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Still from Savageland

Savageland is well-paced and mostly makes the right choices. By never letting the audience in on something the characters do not know themselves, it avoids the all too common movie flaw of killing the crowd. The actors all do a great job, and every one of them comes off as authentic and never sound like they are reading lines. There are many different elements at work here, and there is just a bit of an unresolved feeling to some, but Savageland does a solid job of balancing a complex narrative and delivers some truly scary moments in a film that is worth the time of any Horror fan. CrypticRock gives Savageland 4 out of 5 stars.

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Terror Films

Purchase Savageland: Amazon | iTunes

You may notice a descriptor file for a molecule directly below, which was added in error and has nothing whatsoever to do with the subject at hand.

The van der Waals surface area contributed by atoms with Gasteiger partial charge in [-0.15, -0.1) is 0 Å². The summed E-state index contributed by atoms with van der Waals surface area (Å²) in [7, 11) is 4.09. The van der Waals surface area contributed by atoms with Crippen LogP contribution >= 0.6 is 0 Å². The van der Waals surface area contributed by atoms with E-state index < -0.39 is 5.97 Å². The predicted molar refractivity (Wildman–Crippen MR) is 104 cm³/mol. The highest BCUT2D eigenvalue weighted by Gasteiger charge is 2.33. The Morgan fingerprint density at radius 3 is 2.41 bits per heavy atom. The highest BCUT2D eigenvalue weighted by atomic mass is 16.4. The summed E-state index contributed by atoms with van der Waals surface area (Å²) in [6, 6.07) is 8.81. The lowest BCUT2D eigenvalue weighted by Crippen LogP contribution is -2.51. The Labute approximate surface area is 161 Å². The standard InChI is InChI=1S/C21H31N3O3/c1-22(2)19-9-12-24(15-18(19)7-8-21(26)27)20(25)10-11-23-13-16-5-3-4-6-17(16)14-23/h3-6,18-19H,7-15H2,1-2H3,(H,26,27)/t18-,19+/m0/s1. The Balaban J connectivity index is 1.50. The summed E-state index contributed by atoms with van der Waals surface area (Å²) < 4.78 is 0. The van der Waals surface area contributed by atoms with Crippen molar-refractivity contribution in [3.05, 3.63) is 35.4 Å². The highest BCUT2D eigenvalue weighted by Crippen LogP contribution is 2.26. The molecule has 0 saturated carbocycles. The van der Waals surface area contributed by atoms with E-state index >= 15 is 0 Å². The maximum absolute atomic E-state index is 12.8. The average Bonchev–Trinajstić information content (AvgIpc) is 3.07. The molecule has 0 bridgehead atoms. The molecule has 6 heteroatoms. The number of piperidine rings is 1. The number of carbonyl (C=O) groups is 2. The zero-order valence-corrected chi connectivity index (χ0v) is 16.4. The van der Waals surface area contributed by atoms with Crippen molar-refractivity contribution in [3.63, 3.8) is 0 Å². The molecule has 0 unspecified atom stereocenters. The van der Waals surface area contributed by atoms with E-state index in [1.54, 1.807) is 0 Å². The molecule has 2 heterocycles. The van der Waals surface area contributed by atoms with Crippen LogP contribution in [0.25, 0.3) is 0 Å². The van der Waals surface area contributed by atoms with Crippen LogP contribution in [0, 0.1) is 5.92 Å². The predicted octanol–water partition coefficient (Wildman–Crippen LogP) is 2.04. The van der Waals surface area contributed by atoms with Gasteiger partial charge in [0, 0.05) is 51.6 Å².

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Roger Maléspin
Roger Maléspin
rogerism718@gmail.com

Roger is a Writer and Editor born and raised in New York City. A lifelong bibliophile, he spends most of his time delving into stories or honing his craft. When not flexing the pen, he can be found in any number of bars and coffee shops around New York, drawing inspiration from the kaleidoscope of stories and experiences that make up the greatest city in the world. His love of the written word is nearly matched by his affinity for Horror movies, and he can quote from the classics up to today's films. Holding strong convictions rooted deep in the religion of Metal, do not be surprised if you run into him, literally, in a circle pit during a Metal show somewhere in the city.